1977 was a significant year for technology, with the launch of several different brands of microcomputer, games consoles, laser printers and even smart watches. Some new launches seemed less ground-breaking but were perhaps just as important, and the Digital VAX was one such product.
Digital Equipment Corporation (usually shorted to “Digital” or “DEC”) had been a disruptive pioneer in the “small” minicomputer market from the 1950s onwards, best known for their PDP range including the popular 16-bit PDP-11 which was instrumental in the development of Unix.
Time marches on, and by the late 1970s the PDP range was looking tired. So, in October 1977 DEC launched the first of their VAX range, the VAX-11/780. Somewhat backward compatible with the PDP-11, the VAX introduced a 32-bit architecture and virtual memory addressing.
The VAX was designed to be easy to program, and along with it was launched the new VAX-11/VMS operating system which was thoroughly up-to-date in a 1970s sort of way. DEC also had its own version of Unix called ULTRIX and eventually BSD Unix became available too. This made the VAX-11 range the computer of choice for many corporations and universities.
The “minicomputer” name given to this type of machine is unfamiliar today, and given the huge bulk of the VAX-11/780 it seems ridiculous. However, the VAX was “mini” compared to the vast mainframes that IBM offered, and all you would need for an 11/780 was a suitably air-conditioned room with a three-phase power supply rather than a dedicated building. Later VAX-11 models could run off a standard plug. Having that much power and flexibility in a relatively compact computer added to the appeal.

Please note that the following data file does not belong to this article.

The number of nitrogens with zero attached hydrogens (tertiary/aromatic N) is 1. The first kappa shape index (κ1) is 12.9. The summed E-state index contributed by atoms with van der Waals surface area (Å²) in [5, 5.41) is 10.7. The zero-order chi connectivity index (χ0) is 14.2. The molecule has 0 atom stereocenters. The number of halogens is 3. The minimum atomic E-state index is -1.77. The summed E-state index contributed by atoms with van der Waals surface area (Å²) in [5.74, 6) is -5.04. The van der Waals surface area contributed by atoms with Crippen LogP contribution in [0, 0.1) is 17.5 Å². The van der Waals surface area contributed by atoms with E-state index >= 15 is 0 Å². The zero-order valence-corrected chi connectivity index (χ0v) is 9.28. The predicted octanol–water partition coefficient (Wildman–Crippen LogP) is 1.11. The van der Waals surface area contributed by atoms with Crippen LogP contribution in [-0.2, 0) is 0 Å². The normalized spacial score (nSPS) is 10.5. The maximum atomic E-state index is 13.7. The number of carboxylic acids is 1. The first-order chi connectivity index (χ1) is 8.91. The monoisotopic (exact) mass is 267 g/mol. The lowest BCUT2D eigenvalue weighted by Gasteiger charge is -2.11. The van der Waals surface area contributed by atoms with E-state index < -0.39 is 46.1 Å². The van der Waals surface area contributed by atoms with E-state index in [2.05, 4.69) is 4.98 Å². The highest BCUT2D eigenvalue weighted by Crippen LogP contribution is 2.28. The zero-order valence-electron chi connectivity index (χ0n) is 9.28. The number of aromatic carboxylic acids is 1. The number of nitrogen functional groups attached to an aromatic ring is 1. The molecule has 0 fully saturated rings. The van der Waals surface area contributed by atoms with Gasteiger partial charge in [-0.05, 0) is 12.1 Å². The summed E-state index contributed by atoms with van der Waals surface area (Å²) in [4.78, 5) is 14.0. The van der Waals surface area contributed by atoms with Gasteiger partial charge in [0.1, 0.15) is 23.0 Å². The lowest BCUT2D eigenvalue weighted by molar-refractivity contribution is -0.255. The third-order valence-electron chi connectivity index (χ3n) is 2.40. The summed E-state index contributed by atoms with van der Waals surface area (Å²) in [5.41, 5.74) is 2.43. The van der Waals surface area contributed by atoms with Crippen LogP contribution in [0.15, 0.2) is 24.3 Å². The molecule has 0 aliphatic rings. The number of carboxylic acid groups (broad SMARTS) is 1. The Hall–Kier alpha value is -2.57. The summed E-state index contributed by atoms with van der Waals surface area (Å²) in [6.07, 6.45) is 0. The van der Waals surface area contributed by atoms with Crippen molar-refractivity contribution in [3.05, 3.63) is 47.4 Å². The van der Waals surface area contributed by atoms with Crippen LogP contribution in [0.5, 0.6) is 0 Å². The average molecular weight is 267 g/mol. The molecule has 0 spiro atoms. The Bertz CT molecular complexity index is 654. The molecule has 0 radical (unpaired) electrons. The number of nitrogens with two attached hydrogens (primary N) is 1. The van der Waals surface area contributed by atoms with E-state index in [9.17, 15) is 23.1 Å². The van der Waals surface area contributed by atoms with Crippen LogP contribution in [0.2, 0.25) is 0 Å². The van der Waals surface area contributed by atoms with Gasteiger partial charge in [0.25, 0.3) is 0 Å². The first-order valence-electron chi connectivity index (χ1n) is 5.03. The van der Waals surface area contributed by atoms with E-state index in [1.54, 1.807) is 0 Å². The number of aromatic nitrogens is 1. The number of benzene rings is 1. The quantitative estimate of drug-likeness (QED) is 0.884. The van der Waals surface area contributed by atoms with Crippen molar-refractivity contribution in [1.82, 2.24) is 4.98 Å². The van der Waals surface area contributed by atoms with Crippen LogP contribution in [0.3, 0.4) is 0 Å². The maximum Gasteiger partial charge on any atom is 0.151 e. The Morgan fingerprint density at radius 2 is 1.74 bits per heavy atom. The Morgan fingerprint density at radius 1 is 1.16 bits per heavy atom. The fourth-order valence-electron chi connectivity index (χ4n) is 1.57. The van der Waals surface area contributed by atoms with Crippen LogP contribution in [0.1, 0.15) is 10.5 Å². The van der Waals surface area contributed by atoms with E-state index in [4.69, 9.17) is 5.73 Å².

The preferred operating system for VAXes was VMS, and this too was a significant step forward. An extremely stable OS, VMS became the choice of businesses that didn’t want downtime. Because DEC controlled both the hardware and software, it made it much easier to make sure everything worked together. Potentially you could run a VAX/VMS system for years without downtime unless you wanted to upgrade the OS or run a standalone backup.
VMS became a significant inspiration for Microsoft’s Windows NT platform, used by every modern version of Windows. This is no coincidence, as Dave Cutler was a technical lead on both OSes (later moving to help develop Microsoft’s Azure platform). In the smaller systems market, NT is the only effective opposition to Unix-derived systems such as Linux, Android and iOS.
The VAX line was very popular, and over the years the range expanded to include small MicroVAX systems all the way up to supercomputers. Hugely popular at first, the VAX suffered as the minicomputer market decline in the face of business PCs, which eventually led to DEC being taken over by Compaq, who in run were taken over by HP. Although the last VAX computer was built in 2005, the operating system (now called OpenVMS) was ported to DEC’s Alpha platform, then Intel Itanium with a port to x86 in the works. HP still promote OpenVMS for running mission critical applications.
The VAX-11/780 is hardly a collectable item today due to its sheer size, and most second-hand bits of VAX hardware are probably bought by people keeping ancient installations running. But you don’t have to look far to see the influence of VMS – the architecture of any modern Windows PC is certainly a nod in that direction.
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